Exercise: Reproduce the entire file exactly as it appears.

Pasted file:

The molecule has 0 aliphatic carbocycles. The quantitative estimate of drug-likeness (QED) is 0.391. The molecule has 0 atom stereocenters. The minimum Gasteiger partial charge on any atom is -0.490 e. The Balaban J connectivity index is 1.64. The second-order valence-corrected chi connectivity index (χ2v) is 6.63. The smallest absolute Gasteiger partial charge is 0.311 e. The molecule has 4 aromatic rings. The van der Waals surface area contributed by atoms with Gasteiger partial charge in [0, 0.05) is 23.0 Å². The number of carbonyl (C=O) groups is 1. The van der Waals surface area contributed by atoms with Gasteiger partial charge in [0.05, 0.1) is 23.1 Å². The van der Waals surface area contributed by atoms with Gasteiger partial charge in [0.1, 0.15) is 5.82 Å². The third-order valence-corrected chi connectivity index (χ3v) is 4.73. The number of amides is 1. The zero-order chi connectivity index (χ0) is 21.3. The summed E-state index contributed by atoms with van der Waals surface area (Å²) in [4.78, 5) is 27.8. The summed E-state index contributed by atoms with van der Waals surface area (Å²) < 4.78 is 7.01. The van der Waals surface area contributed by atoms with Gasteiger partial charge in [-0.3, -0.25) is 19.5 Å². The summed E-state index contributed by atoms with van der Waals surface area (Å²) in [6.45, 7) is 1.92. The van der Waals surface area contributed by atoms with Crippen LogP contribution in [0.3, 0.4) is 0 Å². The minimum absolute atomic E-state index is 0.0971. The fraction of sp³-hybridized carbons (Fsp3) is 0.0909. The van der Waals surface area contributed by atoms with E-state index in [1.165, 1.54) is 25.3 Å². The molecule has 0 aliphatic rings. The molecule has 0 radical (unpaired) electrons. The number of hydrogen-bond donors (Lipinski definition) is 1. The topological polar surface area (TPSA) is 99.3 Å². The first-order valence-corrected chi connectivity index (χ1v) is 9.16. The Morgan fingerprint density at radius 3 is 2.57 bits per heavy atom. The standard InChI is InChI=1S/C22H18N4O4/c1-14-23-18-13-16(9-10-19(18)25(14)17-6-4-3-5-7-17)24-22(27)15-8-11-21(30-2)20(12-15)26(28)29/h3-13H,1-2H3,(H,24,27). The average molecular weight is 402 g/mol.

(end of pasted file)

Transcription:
The molecule has 0 aliphatic carbocycles. The quantitative estimate of drug-likeness (QED) is 0.391. The molecule has 0 atom stereocenters. The minimum Gasteiger partial charge on any atom is -0.490 e. The Balaban J connectivity index is 1.64. The second-order valence-corrected chi connectivity index (χ2v) is 6.63. The smallest absolute Gasteiger partial charge is 0.311 e. The molecule has 4 aromatic rings. The van der Waals surface area contributed by atoms with Gasteiger partial charge in [0, 0.05) is 23.0 Å². The number of carbonyl (C=O) groups is 1. The van der Waals surface area contributed by atoms with Gasteiger partial charge in [0.05, 0.1) is 23.1 Å². The van der Waals surface area contributed by atoms with Gasteiger partial charge in [0.1, 0.15) is 5.82 Å². The third-order valence-corrected chi connectivity index (χ3v) is 4.73. The number of amides is 1. The zero-order chi connectivity index (χ0) is 21.3. The summed E-state index contributed by atoms with van der Waals surface area (Å²) in [4.78, 5) is 27.8. The summed E-state index contributed by atoms with van der Waals surface area (Å²) < 4.78 is 7.01. The van der Waals surface area contributed by atoms with Gasteiger partial charge in [-0.3, -0.25) is 19.5 Å². The summed E-state index contributed by atoms with van der Waals surface area (Å²) in [6.45, 7) is 1.92. The van der Waals surface area contributed by atoms with Crippen LogP contribution in [0.3, 0.4) is 0 Å². The minimum absolute atomic E-state index is 0.0971. The fraction of sp³-hybridized carbons (Fsp3) is 0.0909. The van der Waals surface area contributed by atoms with E-state index in [1.165, 1.54) is 25.3 Å². The molecule has 0 aliphatic rings. The molecule has 0 radical (unpaired) electrons. The number of hydrogen-bond donors (Lipinski definition) is 1. The topological polar surface area (TPSA) is 99.3 Å². The first-order valence-corrected chi connectivity index (χ1v) is 9.16. The Morgan fingerprint density at radius 3 is 2.57 bits per heavy atom. The standard InChI is InChI=1S/C22H18N4O4/c1-14-23-18-13-16(9-10-19(18)25(14)17-6-4-3-5-7-17)24-22(27)15-8-11-21(30-2)20(12-15)26(28)29/h3-13H,1-2H3,(H,24,27). The average molecular weight is 402 g/mol.